Some people lament the disappearance of the spotted owl from our forests; others sport bumper stickers boasting that they eat fried spotted owls. It appears that books, too, are a threatened species, and reactions to the news are similarly various. In 2004 a National Endowment for the Arts survey revealed that 43 percent of Americans polled hadnt read a book all year, and last November, in its report To Read or Not to Read, the NEA lamented the decline of reading, warning that non-readers do less well in the job market and are less useful citizens in general. This moved Motoko Rich of the New York Times to write a Sunday feature in which she inquired of various bookish people why anyone should read at all. The Associated Press ran their own poll and announced last August that 27 percent of their respondents had spent the year bookless, a better figure than the NEAs, but the tone of the AP piece was remarkable for its complacency. Quoting a project manager for a telecommunications company in Dallas who said, I just get sleepy when I read, the AP correspondent, Alan Fram, commented, a habit with which millions of Americans can doubtless identify.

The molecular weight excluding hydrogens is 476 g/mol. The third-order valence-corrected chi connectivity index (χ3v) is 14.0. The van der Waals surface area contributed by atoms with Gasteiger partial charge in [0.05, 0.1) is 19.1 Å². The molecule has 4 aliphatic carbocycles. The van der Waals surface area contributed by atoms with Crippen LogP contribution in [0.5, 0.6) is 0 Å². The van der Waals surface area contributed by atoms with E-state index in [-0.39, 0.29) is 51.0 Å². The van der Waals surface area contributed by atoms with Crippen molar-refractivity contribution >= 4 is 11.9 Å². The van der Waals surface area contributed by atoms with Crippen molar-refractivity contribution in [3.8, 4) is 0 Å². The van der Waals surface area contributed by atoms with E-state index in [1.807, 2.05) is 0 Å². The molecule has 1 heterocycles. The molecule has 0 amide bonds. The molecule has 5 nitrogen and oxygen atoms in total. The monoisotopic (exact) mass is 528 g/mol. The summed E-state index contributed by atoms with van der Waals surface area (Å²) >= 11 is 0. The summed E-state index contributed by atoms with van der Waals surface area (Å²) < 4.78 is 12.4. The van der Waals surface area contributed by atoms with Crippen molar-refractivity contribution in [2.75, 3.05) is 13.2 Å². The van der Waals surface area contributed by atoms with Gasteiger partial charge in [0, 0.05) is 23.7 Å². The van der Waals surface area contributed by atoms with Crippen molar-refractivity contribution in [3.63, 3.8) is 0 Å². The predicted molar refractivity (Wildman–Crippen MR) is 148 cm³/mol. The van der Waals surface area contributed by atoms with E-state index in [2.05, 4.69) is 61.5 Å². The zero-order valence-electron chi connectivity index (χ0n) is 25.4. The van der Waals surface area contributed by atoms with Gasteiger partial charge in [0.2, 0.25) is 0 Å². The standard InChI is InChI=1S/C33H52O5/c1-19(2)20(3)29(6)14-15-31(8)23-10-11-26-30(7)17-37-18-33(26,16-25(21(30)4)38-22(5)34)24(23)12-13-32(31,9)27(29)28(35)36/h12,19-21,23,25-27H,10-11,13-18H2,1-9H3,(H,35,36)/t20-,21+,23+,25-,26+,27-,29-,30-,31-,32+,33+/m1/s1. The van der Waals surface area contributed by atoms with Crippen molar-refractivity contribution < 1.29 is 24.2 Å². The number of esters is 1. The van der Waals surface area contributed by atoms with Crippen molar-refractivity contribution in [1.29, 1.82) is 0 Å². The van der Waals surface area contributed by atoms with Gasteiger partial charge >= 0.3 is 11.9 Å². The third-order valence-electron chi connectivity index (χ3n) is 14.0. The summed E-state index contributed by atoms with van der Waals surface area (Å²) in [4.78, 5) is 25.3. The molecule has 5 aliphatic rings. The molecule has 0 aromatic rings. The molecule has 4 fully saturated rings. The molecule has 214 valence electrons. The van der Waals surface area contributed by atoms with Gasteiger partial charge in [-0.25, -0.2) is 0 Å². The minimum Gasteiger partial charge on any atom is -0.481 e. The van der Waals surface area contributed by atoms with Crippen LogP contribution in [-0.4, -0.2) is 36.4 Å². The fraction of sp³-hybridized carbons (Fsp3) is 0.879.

So Condoleezza Rice, it seems, is in good company. But Condi has it just right when she says that she does not read for pleasure:
For most of human history, most people could not read at all. Literacy was not only a demarcator between the powerful and the powerless; it was power itself. Pleasure was not an issue. The ability to maintain and understand commercial records, the ability to communicate across distance and in code, the ability to keep the word of God to yourself and transmit it only at your own will and in your own timethese are formidable means of control over others and aggrandizement of self. Every literate society began with literacy as a constitutive prerogative of the (male) ruling class.
Its a simple fact that in many respects, educational standards have fallen in the Western world. What was expected of high school students around the turn of the century is daunting.